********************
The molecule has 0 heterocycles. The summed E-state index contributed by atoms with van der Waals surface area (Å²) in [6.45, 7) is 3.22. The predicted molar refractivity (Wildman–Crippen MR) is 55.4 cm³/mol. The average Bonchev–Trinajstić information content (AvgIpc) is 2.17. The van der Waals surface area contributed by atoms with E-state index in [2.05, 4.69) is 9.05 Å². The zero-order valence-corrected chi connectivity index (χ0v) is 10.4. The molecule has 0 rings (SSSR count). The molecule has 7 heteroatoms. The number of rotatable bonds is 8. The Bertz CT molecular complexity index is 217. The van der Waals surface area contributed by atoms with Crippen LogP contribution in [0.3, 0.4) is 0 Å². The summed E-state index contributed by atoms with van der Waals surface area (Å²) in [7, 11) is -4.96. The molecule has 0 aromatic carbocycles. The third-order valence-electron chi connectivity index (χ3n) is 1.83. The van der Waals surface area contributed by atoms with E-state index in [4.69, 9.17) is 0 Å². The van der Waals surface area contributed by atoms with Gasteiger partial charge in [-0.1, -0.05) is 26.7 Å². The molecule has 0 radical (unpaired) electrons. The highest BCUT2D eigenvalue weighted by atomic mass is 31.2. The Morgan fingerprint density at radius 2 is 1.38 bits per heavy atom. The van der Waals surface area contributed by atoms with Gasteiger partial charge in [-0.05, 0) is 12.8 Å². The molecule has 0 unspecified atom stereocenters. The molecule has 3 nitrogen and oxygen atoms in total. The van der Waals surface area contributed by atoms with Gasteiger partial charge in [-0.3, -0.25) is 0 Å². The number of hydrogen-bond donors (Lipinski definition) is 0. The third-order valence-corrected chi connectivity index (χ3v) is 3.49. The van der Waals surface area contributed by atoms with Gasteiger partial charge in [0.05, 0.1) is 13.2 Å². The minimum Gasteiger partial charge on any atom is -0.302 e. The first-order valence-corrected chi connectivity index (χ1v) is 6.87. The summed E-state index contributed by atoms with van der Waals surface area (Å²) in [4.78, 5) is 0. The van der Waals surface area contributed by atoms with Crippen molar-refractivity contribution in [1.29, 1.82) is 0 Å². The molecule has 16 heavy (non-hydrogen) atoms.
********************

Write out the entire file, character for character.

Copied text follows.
The molecule has 0 heterocycles. The summed E-state index contributed by atoms with van der Waals surface area (Å²) in [6.45, 7) is 3.22. The predicted molar refractivity (Wildman–Crippen MR) is 55.4 cm³/mol. The average Bonchev–Trinajstić information content (AvgIpc) is 2.17. The van der Waals surface area contributed by atoms with E-state index in [2.05, 4.69) is 9.05 Å². The zero-order valence-corrected chi connectivity index (χ0v) is 10.4. The molecule has 0 rings (SSSR count). The molecule has 7 heteroatoms. The number of rotatable bonds is 8. The Bertz CT molecular complexity index is 217. The van der Waals surface area contributed by atoms with Crippen LogP contribution in [0.3, 0.4) is 0 Å². The summed E-state index contributed by atoms with van der Waals surface area (Å²) in [7, 11) is -4.96. The molecule has 0 aromatic carbocycles. The third-order valence-electron chi connectivity index (χ3n) is 1.83. The van der Waals surface area contributed by atoms with E-state index in [4.69, 9.17) is 0 Å². The van der Waals surface area contributed by atoms with Gasteiger partial charge in [-0.1, -0.05) is 26.7 Å². The molecule has 0 radical (unpaired) electrons. The highest BCUT2D eigenvalue weighted by atomic mass is 31.2. The Morgan fingerprint density at radius 2 is 1.38 bits per heavy atom. The van der Waals surface area contributed by atoms with Gasteiger partial charge in [-0.05, 0) is 12.8 Å². The molecule has 0 unspecified atom stereocenters. The molecule has 3 nitrogen and oxygen atoms in total. The van der Waals surface area contributed by atoms with Gasteiger partial charge in [-0.3, -0.25) is 0 Å². The number of hydrogen-bond donors (Lipinski definition) is 0. The third-order valence-corrected chi connectivity index (χ3v) is 3.49. The van der Waals surface area contributed by atoms with Gasteiger partial charge in [0.05, 0.1) is 13.2 Å². The minimum Gasteiger partial charge on any atom is -0.302 e. The first-order valence-corrected chi connectivity index (χ1v) is 6.87. The summed E-state index contributed by atoms with van der Waals surface area (Å²) in [4.78, 5) is 0. The van der Waals surface area contributed by atoms with Crippen molar-refractivity contribution in [1.29, 1.82) is 0 Å². The molecule has 16 heavy (non-hydrogen) atoms.